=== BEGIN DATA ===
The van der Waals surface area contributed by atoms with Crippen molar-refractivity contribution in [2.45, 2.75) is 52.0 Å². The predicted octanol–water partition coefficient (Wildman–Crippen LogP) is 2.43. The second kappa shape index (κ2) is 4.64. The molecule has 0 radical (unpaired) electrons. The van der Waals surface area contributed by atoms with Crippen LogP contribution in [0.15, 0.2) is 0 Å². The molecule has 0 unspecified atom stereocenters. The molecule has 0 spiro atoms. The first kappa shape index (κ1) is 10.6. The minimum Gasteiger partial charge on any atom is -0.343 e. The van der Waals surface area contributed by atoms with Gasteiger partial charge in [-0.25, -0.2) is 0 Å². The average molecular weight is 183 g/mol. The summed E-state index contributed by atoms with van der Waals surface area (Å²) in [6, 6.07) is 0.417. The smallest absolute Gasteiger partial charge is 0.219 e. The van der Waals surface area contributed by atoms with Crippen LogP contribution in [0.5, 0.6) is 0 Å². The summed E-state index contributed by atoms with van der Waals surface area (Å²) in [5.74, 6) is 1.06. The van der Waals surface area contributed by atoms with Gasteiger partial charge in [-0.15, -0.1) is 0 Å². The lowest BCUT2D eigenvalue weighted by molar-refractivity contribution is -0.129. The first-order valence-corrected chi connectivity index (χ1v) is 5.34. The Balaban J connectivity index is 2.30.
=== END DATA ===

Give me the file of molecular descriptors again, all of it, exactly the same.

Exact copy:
The van der Waals surface area contributed by atoms with Crippen molar-refractivity contribution in [2.45, 2.75) is 52.0 Å². The predicted octanol–water partition coefficient (Wildman–Crippen LogP) is 2.43. The second kappa shape index (κ2) is 4.64. The molecule has 0 radical (unpaired) electrons. The van der Waals surface area contributed by atoms with Crippen LogP contribution in [0.15, 0.2) is 0 Å². The molecule has 0 unspecified atom stereocenters. The molecule has 0 spiro atoms. The first kappa shape index (κ1) is 10.6. The minimum Gasteiger partial charge on any atom is -0.343 e. The van der Waals surface area contributed by atoms with Gasteiger partial charge in [-0.25, -0.2) is 0 Å². The average molecular weight is 183 g/mol. The summed E-state index contributed by atoms with van der Waals surface area (Å²) in [6, 6.07) is 0.417. The smallest absolute Gasteiger partial charge is 0.219 e. The van der Waals surface area contributed by atoms with Crippen LogP contribution in [0.5, 0.6) is 0 Å². The summed E-state index contributed by atoms with van der Waals surface area (Å²) in [5.74, 6) is 1.06. The van der Waals surface area contributed by atoms with Gasteiger partial charge in [-0.15, -0.1) is 0 Å². The lowest BCUT2D eigenvalue weighted by molar-refractivity contribution is -0.129. The first-order valence-corrected chi connectivity index (χ1v) is 5.34. The Balaban J connectivity index is 2.30.